In the Harbour programme, Alexander Kluge premieres Cosmic Miniatures, a fusion of AI-generated space images; Lev Kalman and Whitney Horn present the dreamy, saturated Dream Team, a riff on 1990s sexy crime dramas; Leonardo Mouramateus returns with the world premiere of Greice, exploring loves lost and found in Brazil; Alexandra Gulea pays homage to her grandmother’s Balkan nomadic shepherd community in the world premiere of Maia – Portrait with Hands; and Daniel Hui presents Small Hours of the Night, a slow-burning psychodrama examining Singapore’s complex legal history.

Check the IFFR 2024 programme here.

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Clockwise, stills from the films: Dream Team, Greice, Maia – Portrait with Hands, Small Hours of the Night

Competition juries

The Tiger Competition Jury consists of Marco Müller, former director of Locarno, Venice, and IFFR (1989–1991);  Ena Sendijarević, a Bosnian-Dutch filmmaker known for her acclaimed debut Take Me Somewhere Nice (IFFR 2019) and the Netherlands’ Oscars submission Sweet Dreams; producer, industry expert and founder of Easy Rider Films, Nadia Turincev; renowned Hong Kong filmmaker Herman Yau; and LA Rebellion filmmaker Billy Woodberry whose Mário will have its world premiere at IFFR 2024. 

Together they will choose the winners of the Tiger Award, worth €40,000, and the Special Jury Awards, worth €10,000.

The jury for the Tiger Short Competition consists of Portuguese filmmaker Mónica Lima, director of IFFR 2023 Tiger Short Award-winning Natureza Humana; Yasmina Price, a New York-based writer and film programmer focusing on anticolonial cinema; and Jade Wiseman, a Montreal-born film distributor now based in Amsterdam. They will alward three Tiger Short Award winners, each worth €5,000.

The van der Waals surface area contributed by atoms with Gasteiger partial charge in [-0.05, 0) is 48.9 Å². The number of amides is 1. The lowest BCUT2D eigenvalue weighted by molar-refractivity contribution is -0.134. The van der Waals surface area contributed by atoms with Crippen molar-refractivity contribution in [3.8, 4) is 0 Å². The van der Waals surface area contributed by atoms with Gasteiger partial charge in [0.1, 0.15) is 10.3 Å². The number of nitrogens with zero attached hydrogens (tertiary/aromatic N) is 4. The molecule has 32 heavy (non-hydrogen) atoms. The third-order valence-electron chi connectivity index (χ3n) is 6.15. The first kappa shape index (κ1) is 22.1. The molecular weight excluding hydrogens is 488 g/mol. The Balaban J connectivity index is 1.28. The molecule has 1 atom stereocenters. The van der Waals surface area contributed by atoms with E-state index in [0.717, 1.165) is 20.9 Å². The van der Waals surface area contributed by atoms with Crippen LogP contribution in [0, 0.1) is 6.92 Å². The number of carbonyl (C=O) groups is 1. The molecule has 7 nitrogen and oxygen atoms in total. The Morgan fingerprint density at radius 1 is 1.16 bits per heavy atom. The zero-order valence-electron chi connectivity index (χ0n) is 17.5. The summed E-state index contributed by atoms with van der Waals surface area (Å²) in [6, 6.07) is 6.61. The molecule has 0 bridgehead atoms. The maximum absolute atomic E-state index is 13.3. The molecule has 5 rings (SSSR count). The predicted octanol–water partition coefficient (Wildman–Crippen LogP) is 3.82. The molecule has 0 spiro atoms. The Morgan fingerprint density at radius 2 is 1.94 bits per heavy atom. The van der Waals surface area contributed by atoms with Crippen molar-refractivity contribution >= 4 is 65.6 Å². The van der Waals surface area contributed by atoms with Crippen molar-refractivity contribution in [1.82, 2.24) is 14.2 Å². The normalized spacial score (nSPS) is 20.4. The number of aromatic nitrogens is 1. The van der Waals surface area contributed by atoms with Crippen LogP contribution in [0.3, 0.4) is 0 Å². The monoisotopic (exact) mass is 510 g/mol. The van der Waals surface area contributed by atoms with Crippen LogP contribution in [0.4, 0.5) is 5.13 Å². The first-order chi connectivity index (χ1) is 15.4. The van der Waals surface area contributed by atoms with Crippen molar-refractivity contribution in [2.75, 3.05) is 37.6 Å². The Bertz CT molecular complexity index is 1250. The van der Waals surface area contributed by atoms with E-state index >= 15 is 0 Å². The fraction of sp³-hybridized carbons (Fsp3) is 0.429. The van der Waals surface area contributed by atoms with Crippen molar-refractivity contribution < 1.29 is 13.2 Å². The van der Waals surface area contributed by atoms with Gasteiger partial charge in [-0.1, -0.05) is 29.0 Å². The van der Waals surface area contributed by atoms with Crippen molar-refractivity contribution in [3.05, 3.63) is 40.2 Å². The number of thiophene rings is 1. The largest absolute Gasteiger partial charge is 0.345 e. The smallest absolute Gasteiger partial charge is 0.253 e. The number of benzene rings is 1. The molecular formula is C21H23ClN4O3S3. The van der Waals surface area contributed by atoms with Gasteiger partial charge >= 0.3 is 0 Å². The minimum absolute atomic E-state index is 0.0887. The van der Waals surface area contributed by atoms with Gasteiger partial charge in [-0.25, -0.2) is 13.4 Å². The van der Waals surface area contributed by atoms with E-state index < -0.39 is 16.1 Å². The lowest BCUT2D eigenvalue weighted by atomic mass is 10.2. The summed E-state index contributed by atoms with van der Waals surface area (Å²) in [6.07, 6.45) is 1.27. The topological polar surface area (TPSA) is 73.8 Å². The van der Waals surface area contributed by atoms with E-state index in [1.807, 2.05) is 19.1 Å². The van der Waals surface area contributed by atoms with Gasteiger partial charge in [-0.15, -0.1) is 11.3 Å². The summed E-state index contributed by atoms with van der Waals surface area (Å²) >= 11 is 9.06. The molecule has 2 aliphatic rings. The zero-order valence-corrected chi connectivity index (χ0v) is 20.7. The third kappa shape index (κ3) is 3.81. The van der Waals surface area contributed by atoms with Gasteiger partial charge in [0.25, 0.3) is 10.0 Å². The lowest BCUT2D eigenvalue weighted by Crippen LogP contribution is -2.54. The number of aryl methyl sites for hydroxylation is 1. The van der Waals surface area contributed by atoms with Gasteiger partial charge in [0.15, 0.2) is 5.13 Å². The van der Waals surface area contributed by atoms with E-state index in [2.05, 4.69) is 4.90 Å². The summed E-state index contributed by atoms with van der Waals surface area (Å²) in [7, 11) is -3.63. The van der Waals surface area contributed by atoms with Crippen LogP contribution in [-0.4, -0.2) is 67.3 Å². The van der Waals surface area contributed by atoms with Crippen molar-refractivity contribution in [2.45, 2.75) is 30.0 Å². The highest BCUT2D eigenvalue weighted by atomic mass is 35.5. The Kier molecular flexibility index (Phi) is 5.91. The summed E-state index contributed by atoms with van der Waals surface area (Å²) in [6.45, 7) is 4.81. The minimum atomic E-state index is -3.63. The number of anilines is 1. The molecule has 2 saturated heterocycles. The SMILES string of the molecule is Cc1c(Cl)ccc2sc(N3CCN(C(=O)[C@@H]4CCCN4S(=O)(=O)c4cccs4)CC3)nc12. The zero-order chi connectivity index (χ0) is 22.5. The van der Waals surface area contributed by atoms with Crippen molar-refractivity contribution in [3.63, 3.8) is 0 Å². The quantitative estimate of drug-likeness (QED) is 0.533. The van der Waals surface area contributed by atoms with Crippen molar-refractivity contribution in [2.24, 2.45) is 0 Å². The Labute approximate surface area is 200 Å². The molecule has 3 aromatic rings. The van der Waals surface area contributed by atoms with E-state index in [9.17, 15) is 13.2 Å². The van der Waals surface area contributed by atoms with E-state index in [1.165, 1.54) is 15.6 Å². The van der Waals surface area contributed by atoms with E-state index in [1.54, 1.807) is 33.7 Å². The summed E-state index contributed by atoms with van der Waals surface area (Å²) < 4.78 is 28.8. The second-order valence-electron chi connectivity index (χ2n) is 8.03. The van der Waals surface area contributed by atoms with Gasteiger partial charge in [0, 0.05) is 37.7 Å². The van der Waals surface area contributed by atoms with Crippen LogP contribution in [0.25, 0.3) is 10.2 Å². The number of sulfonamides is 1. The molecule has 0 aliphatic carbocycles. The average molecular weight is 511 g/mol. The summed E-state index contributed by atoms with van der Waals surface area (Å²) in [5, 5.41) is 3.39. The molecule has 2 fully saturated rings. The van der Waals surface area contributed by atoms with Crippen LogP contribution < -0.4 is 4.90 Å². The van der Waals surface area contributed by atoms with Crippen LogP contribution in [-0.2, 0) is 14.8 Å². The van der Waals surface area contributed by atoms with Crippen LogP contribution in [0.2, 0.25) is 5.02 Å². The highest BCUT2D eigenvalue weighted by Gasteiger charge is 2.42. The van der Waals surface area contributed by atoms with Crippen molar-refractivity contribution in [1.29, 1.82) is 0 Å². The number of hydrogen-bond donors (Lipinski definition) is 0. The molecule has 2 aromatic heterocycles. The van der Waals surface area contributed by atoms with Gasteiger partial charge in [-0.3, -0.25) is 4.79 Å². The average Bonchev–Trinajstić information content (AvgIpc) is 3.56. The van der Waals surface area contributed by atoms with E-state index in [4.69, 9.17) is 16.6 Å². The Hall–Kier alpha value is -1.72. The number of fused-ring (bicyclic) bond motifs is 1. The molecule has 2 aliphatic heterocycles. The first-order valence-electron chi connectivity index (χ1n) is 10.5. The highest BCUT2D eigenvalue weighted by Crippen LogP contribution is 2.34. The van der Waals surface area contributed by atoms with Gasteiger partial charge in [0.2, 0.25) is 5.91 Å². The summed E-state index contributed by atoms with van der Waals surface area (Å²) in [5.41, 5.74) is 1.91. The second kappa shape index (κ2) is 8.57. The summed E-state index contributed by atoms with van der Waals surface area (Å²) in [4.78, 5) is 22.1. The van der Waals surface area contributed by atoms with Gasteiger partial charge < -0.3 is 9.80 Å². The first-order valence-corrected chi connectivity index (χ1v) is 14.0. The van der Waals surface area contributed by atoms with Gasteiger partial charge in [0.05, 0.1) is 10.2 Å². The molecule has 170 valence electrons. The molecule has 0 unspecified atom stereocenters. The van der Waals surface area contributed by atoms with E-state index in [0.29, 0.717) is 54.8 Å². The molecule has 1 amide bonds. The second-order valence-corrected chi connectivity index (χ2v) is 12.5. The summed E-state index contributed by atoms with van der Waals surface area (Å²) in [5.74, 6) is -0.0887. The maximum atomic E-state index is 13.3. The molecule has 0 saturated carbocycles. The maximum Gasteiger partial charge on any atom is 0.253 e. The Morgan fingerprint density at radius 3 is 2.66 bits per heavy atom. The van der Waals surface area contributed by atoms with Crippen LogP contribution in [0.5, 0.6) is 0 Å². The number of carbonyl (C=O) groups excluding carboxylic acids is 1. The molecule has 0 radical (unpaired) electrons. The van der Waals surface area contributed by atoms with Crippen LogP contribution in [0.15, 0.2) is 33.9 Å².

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Competition jury members

Cinema Regained

IFFR’s programme dedicated to living film history, Cinema Regained, is where restored classics and unknown masterpieces, documentaries about celebrated filmmakers, and experimental explorations of cinema's heritage meet and play. Amongst the host of discoveries are films from Clemens Klopfenstein, a true IFFR cult figure, whose latest Cinema bruciato is an autobiography, of sorts. Greek experimental filmmaker Antoinetta Angelidi is foregrounded, including with Obsessive Hours at the Topos Of Reality: a film about her made by her daughter, the filmmaker and theoretician Rea Wallden.  

The programme hosts the European premiere of the restored version of Hair Piece: A Film for Nappyheaded People, an animated satire on the self-image of Black women by Ayoka Chenzira. The short precedes Bridgett M. Davis’ 1996 US indie gem Naked Acts, which follows a young Black actress about to make her acting debut in a low budget film. 

The programme presents the restored The Great White Tower by Yamamoto Satsuo from 1966, on the inner workings of the Japanese medical world where intrigue and lust swirl around Goro Zaizen, an ambitious assistant professor of medicine.

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Clockwise, stills from the films: Cinema bruciato, Obsessive Hours at the Topos Of Reality, Hair Piece: A Film for Nappyheaded PeopleNaked Acts

Focus: Manetti Bros.

Renowned for their genre-defying approach to cinema, the Italian duo, Marco and Antonio Manetti, known as the Manetti Bros., are celebrated for their creative brilliance in a dedicated Focus programme. Hailing from Naples, their wildly creative journey extends across music videos, series, and films, including the celebrated Diabolik series of graphic novel adaptations. With a keen eye for genre details, the Manetti Bros. infuse each project with a distinctive flair. IFFR will showcase 11 of their works, including the Diabolik trilogy.

Click here for the film stills.